I also try to remember, sometimes, that the women's right to vote campaign (yes, problematic in many ways), had two factions that HATED each other with passion, but it still worked in the end.
Once again, thank you for putting your vulnerable and honest self out there for us. And I agree with what other folks have shared already--that your perspectives are a form of activism. "Nudging" is power and influence, when you get right down to it, and given that you send these newsletters every week, that's a much deeper type of connection.
Thank you. This is a profound comment on lesser inability of those on the broad left to band together as we see those on the right doing so. Every point resonated. I am in Australia and this afflicts us just as much. Your honesty in nominating those three areas in which you declined to participate is powerful: 'To say I carry chips on my shoulders would be a titanic understatement. I’m not proud of it but saying otherwise wouldn’t be true. I am a seething cauldron of my own biases and prejudices that I have to fight to overcome every single day.' I have often wondered what it is about the left that makes us suspicious of potential allies, or quick to see flaws in a shared vision or purpose. I think that we are driven by a deep seated ideology that the world, and we, and by extension, you, can be better instead of 'good enough', 'close enough'. I wonder what it says about our acceptance of others though. Thank you again. When we acknowledge these things, we can move on.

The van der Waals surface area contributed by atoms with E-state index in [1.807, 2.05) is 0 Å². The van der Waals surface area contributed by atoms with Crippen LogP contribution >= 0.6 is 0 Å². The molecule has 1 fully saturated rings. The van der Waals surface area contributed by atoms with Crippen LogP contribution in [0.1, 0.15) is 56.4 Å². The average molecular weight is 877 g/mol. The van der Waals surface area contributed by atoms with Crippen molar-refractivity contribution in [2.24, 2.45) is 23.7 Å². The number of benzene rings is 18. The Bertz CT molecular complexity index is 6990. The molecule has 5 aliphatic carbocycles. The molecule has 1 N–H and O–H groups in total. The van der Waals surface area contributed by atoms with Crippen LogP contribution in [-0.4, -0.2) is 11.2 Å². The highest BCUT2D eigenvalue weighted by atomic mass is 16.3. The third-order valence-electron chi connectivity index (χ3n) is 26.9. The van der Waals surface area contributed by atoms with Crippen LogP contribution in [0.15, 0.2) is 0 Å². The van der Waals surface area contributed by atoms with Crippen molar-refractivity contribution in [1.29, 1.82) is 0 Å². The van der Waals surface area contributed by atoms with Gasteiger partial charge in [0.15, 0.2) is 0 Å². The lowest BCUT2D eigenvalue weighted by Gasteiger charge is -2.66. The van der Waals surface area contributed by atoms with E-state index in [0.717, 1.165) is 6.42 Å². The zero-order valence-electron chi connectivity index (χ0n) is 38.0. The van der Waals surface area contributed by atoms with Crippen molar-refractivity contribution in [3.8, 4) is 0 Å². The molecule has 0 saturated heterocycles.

I loved this, and the excuses were... highly relatable. Was just talking to someone about how finding community and volunteering for things is almost inevitably uncomfortable to some extent, but ultimately worthwhile and more people need to be both warned and encouraged about that initial feeling.
"The White Liberal's Burden"
Eve Fairbanks / The Atlantic
"Nobody likes to play the victim like White South Africans," who have "never faced full reckoning for apartheid."
"Why did admitting past sins seem to become even harder even as their sins receded into history?"
"My White South African friend just couldn't forgive Black people for forgiving him. He said, 'It is infinitely worse to receive rather than to give, especially if... that gift is mercy."'
“Listen more, talk less.” This has been presented to me quite often lately, so, I shall pay attention.
And, that image at post’s end….. gosh.
Thank you once again for your thoughtful exploration of what we all can aim for in this world of ours. Everything counts, kindness especially to self and others.